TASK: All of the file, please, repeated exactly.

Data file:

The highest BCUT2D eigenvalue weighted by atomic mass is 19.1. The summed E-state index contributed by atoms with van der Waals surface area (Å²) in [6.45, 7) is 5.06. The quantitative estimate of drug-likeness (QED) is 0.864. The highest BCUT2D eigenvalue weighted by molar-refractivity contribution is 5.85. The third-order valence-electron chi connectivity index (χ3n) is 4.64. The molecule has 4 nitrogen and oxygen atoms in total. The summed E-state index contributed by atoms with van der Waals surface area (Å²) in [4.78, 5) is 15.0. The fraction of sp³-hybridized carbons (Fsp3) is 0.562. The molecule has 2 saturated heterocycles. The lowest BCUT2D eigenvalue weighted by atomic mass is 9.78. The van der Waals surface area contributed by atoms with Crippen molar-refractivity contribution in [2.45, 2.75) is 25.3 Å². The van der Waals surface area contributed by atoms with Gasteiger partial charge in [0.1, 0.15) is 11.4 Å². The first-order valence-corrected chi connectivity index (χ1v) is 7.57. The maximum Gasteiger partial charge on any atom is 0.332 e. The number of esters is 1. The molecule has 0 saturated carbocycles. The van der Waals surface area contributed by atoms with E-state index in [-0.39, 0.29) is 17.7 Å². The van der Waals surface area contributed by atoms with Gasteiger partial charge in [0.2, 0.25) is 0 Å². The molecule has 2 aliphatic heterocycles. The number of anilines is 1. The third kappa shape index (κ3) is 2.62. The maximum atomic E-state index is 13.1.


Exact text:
The highest BCUT2D eigenvalue weighted by atomic mass is 19.1. The summed E-state index contributed by atoms with van der Waals surface area (Å²) in [6.45, 7) is 5.06. The quantitative estimate of drug-likeness (QED) is 0.864. The highest BCUT2D eigenvalue weighted by molar-refractivity contribution is 5.85. The third-order valence-electron chi connectivity index (χ3n) is 4.64. The molecule has 4 nitrogen and oxygen atoms in total. The summed E-state index contributed by atoms with van der Waals surface area (Å²) in [4.78, 5) is 15.0. The fraction of sp³-hybridized carbons (Fsp3) is 0.562. The molecule has 2 saturated heterocycles. The lowest BCUT2D eigenvalue weighted by atomic mass is 9.78. The van der Waals surface area contributed by atoms with Crippen molar-refractivity contribution in [2.45, 2.75) is 25.3 Å². The van der Waals surface area contributed by atoms with Gasteiger partial charge in [0.1, 0.15) is 11.4 Å². The first-order valence-corrected chi connectivity index (χ1v) is 7.57. The maximum Gasteiger partial charge on any atom is 0.332 e. The number of esters is 1. The molecule has 0 saturated carbocycles. The van der Waals surface area contributed by atoms with E-state index in [-0.39, 0.29) is 17.7 Å². The van der Waals surface area contributed by atoms with Gasteiger partial charge in [0.2, 0.25) is 0 Å². The molecule has 2 aliphatic heterocycles. The number of anilines is 1. The third kappa shape index (κ3) is 2.62. The maximum atomic E-state index is 13.1.